Google planning to launch Amazon-like ‘buy’ button and two-day shipping to retailers
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Google Shopping Express

Google is considering creating a “buy” button, similar concept to Amazon’s one-click purchasing

While Google does not want to become a retailer like Amazon, it does aspire to become a major marketplace. The difference is, retailers requires a major investment in inventory and a place to store it all, whereas being a marketplace will only enable the sale of goods and services.

Google is apparently planning to enter into the e-commerce segment through a different route though. The search giant is considering creating a “buy” button, similar concept to Amazon’s one-click purchasing, to enable shoppers search for products and purchase them direct from the search results page.

Merchants would still manage all of the logistics of selling and shipping, but the buy button is to keep users on their pages longer rather than leading them directly to merchants’ sites to buy a product. The buy button would allow users to get that product and continue searching for other products without having to leave Google.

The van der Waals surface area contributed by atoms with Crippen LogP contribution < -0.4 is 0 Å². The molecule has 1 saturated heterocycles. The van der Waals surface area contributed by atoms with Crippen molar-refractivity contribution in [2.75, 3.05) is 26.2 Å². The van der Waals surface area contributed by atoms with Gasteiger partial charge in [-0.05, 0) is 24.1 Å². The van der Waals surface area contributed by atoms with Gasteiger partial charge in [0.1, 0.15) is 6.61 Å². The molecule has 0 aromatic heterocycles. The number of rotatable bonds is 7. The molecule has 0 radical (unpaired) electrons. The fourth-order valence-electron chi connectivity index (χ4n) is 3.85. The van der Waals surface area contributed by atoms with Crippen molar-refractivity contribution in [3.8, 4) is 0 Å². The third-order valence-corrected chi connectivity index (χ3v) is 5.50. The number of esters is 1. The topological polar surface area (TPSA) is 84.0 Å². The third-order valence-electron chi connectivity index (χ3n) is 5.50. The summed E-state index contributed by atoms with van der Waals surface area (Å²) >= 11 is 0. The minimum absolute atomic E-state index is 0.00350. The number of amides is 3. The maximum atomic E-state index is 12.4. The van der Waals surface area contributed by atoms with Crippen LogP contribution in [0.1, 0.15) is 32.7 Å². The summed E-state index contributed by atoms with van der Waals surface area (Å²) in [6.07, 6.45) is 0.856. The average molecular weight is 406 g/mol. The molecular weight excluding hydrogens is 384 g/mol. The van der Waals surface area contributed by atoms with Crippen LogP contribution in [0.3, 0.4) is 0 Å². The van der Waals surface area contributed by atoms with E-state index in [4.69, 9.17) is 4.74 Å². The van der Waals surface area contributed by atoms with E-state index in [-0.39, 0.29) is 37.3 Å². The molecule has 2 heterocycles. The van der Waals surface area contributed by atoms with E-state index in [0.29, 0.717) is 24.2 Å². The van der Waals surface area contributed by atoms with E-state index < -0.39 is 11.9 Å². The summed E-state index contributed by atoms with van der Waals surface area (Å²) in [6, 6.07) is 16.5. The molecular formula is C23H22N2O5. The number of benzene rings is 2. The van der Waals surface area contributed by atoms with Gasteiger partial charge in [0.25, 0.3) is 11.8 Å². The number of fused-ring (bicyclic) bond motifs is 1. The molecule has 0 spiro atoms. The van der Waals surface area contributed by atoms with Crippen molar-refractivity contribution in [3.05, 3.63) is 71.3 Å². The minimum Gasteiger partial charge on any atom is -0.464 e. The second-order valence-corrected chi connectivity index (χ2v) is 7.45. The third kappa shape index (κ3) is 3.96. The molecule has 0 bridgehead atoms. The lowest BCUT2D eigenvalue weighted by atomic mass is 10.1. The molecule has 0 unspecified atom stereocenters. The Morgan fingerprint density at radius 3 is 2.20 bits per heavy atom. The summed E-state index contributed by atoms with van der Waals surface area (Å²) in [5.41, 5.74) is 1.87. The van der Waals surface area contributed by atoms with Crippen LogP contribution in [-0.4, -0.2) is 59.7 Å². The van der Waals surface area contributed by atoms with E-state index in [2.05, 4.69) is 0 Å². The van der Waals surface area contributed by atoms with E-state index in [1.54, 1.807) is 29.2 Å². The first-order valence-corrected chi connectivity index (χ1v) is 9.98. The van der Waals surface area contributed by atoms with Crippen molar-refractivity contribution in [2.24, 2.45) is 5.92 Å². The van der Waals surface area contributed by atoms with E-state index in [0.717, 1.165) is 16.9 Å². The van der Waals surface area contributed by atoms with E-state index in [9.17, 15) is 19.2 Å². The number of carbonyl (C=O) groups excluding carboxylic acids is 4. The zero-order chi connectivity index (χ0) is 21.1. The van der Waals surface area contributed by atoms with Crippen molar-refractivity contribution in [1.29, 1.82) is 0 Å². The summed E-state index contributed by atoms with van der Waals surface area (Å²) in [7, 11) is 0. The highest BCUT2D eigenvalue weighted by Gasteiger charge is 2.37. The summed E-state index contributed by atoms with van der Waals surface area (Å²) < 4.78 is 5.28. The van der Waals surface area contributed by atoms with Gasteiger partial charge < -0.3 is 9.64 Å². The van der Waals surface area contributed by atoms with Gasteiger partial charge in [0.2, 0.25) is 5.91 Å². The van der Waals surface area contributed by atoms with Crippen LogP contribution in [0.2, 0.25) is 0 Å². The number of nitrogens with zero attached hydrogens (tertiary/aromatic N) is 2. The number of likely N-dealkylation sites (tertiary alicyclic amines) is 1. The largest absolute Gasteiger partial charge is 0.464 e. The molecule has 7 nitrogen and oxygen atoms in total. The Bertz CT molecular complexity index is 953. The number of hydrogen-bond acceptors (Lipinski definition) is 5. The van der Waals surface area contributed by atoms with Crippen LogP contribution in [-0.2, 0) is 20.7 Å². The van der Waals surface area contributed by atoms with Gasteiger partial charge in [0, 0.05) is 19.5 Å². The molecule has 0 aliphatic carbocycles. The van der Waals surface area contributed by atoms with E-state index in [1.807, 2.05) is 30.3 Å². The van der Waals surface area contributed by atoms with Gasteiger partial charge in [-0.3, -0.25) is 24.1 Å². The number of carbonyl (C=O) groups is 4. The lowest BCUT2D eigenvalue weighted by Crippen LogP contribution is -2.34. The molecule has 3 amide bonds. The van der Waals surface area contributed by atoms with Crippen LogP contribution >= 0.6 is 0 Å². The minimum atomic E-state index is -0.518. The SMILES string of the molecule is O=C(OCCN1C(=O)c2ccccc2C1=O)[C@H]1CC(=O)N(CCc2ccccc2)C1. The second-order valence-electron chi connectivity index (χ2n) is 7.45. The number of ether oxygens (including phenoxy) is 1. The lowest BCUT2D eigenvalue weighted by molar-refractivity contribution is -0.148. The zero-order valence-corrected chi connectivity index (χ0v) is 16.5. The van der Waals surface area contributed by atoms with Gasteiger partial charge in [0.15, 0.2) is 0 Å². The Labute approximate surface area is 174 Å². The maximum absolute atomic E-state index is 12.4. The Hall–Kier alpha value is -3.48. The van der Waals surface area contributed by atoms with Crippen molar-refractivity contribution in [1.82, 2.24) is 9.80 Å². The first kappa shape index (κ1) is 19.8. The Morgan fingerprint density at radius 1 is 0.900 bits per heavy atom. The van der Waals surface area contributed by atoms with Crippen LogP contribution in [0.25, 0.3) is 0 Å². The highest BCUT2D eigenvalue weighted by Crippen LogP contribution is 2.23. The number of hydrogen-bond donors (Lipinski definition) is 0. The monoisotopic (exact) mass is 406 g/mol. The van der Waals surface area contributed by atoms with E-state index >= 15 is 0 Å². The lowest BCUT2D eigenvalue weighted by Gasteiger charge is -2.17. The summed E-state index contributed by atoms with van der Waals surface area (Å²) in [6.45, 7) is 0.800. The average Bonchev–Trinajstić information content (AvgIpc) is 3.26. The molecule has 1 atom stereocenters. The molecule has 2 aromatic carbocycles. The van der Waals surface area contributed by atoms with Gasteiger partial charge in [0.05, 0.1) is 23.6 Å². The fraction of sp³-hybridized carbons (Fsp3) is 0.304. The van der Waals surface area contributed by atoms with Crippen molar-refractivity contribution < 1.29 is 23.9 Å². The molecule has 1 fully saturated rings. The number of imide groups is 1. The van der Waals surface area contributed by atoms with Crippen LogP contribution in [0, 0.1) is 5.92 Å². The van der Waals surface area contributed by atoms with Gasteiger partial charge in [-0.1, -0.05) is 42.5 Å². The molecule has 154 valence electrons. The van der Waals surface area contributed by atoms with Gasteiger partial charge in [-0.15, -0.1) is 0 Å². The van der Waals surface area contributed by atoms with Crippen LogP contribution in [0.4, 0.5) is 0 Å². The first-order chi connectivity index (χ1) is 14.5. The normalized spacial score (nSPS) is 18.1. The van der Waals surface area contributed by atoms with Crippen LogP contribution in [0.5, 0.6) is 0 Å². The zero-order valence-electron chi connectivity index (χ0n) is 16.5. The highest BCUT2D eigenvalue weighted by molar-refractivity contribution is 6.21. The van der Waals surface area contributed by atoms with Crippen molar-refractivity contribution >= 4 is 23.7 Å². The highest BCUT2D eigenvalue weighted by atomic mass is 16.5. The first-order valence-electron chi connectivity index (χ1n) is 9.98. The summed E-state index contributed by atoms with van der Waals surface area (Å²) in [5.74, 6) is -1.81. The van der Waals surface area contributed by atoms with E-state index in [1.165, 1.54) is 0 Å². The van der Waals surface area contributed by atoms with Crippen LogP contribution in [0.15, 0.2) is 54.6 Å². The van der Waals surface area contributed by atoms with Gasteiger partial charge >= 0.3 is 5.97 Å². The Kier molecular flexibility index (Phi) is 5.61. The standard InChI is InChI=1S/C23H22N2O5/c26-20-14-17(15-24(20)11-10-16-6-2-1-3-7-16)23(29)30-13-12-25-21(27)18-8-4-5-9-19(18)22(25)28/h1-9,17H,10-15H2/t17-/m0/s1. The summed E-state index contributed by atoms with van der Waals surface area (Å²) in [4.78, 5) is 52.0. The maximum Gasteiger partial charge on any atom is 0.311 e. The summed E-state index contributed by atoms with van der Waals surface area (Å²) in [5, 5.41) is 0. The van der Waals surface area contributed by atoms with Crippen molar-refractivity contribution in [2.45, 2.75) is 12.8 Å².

Google is also said to be considering rolling out two-day shipping for products purchased through its shopping service. The program would be similar to one from ShopRunner that offers unlimited two-day shipping from multiple sites for $79/year. Amazon Prime provides unlimited two-day shipping for $99/year.

According to people familiar with the matter, the discussions are still in the early stages and Google might not go ahead with either plan. Most retailers Google approached were ok with the “buy” button because they fear price competition in an online bazaar and don’t want to lose control over the image they present to shoppers.

A Google spokeswoman said “we continuously explore and test many ideas for improving the experience for consumers. We don’t have anything to announce.”

Google faces steeper competition from sites like Amazon in particular and also sites like Pinterest, eBay that users increasingly turn to for commerce search. The move could make Google Shopping even more competitive against these sites. A buy button would let customers to fill in their shipping and credit card information once, and check-out without ever having to leave Google.

Through product listing ads, retailers are currently paying Google to promote their products within its search engine. Though Google does not earn revenue from product searches, former employees say it is the company’s most thriving ad division.

Besides the work done on the advertising front, the search giant has also shown its interest in creating a speedy delivery network. Google recently announced its same-day delivery program, which works with retailers such as Nine West, Vitamin Shoppe, Barnes & Noble, PetSmart, reaches more than 7 million people in nearly six markets.

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